The recently launched Islamic Interbank Benchmark Rate (IIBR) aimed at raising the quality of the Islamic capital profile has some more banks knocking at its door.
Seeking to tap into the $1 trillion Islamic finance industry, with an expected growth of 15 percent per annum, Thomson Reuters on Tuesday launched IIBR, a benchmark to provide scientific, market-agreed indications for the average expected return on Shariah-compliant short-term interbank funding.
The launch involved the contribution of 16 Islamic banks; however this number is set to increase. “There are currently fluid negotiations and the list is to expand,” said Rushdi Siddiqui, Thomson Reuters global head of Islamic Finance, refraining to disclose the names of the Islamic banks in negotiation to join the Sharia-compliant benchmark bandwagon.
The expansion, which is expected to include only commercial banks, is also seeing an interest from an Islamic investment bank.
“An investment bank came to us, requested that they want to contribute and asked why they were not involved,” said Siddiqui who did not want to mention the bank’s name, adding “It is a good problem.”
Despite its ambition to be a fully-fledged world-encompassing marker, the recent launch is GCC centric and focused mainly on countries pegged to the dollar for the time being.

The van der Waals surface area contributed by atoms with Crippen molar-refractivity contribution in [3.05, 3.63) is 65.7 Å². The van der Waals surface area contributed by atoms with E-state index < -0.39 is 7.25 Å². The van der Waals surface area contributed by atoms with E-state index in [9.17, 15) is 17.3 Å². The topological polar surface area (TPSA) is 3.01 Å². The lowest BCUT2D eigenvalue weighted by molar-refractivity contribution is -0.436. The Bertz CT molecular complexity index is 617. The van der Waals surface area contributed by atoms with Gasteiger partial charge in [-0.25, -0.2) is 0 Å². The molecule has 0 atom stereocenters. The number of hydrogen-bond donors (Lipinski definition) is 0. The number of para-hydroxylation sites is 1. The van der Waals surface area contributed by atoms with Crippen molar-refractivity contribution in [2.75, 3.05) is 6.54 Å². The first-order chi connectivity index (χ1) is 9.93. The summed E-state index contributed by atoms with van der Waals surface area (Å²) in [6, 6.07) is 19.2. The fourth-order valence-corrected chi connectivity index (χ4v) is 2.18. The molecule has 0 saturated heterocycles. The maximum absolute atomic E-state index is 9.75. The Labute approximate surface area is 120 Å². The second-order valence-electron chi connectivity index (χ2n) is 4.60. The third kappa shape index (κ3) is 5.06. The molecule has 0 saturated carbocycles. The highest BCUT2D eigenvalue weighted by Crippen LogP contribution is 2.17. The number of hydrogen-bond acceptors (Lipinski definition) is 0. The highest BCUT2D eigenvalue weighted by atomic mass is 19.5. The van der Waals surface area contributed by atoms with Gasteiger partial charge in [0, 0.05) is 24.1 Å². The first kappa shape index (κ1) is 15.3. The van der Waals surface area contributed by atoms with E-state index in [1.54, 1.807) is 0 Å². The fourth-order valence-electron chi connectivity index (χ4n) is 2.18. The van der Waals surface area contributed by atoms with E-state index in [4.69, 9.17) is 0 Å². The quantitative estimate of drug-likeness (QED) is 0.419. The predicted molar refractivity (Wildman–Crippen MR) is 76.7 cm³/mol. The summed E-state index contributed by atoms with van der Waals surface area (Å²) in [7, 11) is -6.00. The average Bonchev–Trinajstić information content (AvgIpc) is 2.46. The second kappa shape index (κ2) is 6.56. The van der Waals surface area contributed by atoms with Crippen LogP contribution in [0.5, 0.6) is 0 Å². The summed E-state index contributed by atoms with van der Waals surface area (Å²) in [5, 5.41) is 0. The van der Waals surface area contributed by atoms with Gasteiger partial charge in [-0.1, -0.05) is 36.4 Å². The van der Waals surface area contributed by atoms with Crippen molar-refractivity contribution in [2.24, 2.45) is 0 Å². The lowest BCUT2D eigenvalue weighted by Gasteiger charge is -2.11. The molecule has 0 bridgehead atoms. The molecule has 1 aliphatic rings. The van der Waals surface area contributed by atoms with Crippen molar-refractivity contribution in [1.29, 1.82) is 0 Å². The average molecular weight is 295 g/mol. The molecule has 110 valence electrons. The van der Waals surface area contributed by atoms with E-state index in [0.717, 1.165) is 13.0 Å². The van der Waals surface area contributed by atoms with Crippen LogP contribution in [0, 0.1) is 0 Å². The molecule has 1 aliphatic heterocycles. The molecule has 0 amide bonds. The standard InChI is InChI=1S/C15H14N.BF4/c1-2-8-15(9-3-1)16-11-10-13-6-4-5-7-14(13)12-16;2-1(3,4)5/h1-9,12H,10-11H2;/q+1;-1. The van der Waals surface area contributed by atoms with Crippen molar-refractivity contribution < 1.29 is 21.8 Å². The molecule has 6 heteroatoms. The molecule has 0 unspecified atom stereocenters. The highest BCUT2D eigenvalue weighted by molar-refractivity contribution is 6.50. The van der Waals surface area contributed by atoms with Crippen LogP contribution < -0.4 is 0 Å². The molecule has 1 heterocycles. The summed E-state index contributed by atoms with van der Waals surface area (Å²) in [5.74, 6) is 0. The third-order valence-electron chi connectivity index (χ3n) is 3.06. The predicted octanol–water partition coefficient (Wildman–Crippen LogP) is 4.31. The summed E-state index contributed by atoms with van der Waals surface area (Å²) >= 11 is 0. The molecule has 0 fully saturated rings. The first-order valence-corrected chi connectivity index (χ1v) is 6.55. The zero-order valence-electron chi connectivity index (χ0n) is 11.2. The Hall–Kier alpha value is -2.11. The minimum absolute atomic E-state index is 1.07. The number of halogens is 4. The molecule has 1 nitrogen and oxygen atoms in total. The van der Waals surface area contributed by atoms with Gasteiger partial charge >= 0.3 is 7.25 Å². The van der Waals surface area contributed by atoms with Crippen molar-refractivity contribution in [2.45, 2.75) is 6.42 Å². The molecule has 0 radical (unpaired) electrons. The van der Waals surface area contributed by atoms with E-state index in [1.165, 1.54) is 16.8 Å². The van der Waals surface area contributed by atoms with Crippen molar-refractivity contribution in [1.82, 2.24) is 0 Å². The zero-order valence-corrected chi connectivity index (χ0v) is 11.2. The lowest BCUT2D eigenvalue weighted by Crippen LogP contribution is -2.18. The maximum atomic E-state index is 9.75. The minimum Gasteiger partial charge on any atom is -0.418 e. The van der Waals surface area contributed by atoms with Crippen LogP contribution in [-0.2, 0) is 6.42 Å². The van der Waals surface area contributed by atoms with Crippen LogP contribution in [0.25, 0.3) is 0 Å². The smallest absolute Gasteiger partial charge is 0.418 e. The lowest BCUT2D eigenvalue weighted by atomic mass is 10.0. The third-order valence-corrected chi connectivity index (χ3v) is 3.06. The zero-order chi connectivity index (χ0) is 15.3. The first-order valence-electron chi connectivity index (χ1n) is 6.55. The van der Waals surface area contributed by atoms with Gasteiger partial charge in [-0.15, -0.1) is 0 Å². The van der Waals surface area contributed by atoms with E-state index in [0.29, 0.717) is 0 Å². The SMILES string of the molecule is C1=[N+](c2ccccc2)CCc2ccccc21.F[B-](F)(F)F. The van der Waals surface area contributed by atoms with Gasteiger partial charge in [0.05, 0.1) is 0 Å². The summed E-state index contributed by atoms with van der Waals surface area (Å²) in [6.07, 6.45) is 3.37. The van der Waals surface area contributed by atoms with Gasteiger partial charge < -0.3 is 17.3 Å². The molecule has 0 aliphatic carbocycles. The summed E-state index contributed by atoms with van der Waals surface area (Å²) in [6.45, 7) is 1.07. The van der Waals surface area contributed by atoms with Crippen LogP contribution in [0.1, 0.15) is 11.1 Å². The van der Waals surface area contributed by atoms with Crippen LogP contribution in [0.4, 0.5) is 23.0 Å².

“The initial launch is GCC centric and that is from a technical point of view,” he said, citing the difference between Muslim countries outside of the GCC that are using their local currencies, while most of the Gulf Arab states are dollar-pegged making for smoother global dealings.
“We have Islamic banks in Bangladesh, Pakistan, Bosnia, they are using Murabaha rates, but are they using local currencies? We have to work with what is given to us right now,” starting with GCC countries and them being pegged to the dollar, he added
Meanwhile, the London Interbank Offered Rate (LIBOR) since 1986 was used in Islamic contracts as price reference, but has been widely criticized for still using interest-rates.
“The de-linking process from LIBOR started 12 years ago, when Islamic Equity Index was lunched,” said Siddiqui who was behind the launch of the index with Dow Jones in 1999.
“This is a leading indicator of Islamic finance, and so now, if people are interested in Islamic mortgage, they can directly go to IIBR and see the reference rate.”
To rebuff criticism that there will be no difference between LIBOR and IIBR, Siddiquie said that there were already differences in tenures’ ratings despite launching the benchmark live on Tuesday.
“In certain tenures it will be cheaper and others it will be expensive,” he said, adding that is still too early to categorize which tenures will be cheaper or more expensive in comparison to LIBOR.
For the time being, short term tenures marked in IIBR were cheaper than the ones in LIBOR, while its long-term was more expensive.
The benchmark will be overseen by an Islamic Benchmark Committee of over 20 Islamic finance institutions, chaired by Nasser Saidi, chief economist of the Dubai International Financial Center (DIFC), and a Shariah Committee consisting of four world-respected Shariah scholars.
The four Sharia scholars, who span their expertise from across the board, are not paid and that is to invest in the project and to symbolize their independence, the global head said.